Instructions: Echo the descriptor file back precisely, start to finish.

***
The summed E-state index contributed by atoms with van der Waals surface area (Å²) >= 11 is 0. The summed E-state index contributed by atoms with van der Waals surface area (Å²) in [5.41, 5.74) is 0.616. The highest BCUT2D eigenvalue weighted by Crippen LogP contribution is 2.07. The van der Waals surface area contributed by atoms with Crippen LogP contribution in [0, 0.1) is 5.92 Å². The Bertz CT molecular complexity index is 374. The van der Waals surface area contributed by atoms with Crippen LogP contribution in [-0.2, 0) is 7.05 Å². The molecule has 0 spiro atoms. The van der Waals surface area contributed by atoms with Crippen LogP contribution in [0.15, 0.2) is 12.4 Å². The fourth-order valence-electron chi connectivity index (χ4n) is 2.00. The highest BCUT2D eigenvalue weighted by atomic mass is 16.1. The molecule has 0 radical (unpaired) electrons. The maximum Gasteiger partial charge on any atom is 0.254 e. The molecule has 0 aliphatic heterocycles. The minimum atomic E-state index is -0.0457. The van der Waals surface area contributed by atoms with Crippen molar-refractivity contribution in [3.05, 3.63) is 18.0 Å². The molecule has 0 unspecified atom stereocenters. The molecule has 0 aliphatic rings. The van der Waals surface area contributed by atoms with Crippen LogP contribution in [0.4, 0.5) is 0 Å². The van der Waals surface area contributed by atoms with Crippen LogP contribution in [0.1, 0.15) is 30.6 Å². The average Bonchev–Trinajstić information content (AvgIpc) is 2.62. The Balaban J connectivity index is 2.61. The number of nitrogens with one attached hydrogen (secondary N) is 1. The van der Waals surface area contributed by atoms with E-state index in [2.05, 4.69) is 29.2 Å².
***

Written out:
The summed E-state index contributed by atoms with van der Waals surface area (Å²) >= 11 is 0. The summed E-state index contributed by atoms with van der Waals surface area (Å²) in [5.41, 5.74) is 0.616. The highest BCUT2D eigenvalue weighted by Crippen LogP contribution is 2.07. The van der Waals surface area contributed by atoms with Crippen LogP contribution in [0, 0.1) is 5.92 Å². The Bertz CT molecular complexity index is 374. The van der Waals surface area contributed by atoms with Crippen LogP contribution in [-0.2, 0) is 7.05 Å². The molecule has 0 spiro atoms. The van der Waals surface area contributed by atoms with Crippen LogP contribution in [0.15, 0.2) is 12.4 Å². The fourth-order valence-electron chi connectivity index (χ4n) is 2.00. The highest BCUT2D eigenvalue weighted by atomic mass is 16.1. The molecule has 0 radical (unpaired) electrons. The maximum Gasteiger partial charge on any atom is 0.254 e. The molecule has 0 aliphatic heterocycles. The minimum atomic E-state index is -0.0457. The van der Waals surface area contributed by atoms with Crippen molar-refractivity contribution in [3.05, 3.63) is 18.0 Å². The molecule has 0 unspecified atom stereocenters. The molecule has 0 aliphatic rings. The van der Waals surface area contributed by atoms with Crippen LogP contribution in [0.4, 0.5) is 0 Å². The van der Waals surface area contributed by atoms with Crippen LogP contribution in [0.1, 0.15) is 30.6 Å². The average Bonchev–Trinajstić information content (AvgIpc) is 2.62. The Balaban J connectivity index is 2.61. The number of nitrogens with one attached hydrogen (secondary N) is 1. The van der Waals surface area contributed by atoms with E-state index in [2.05, 4.69) is 29.2 Å².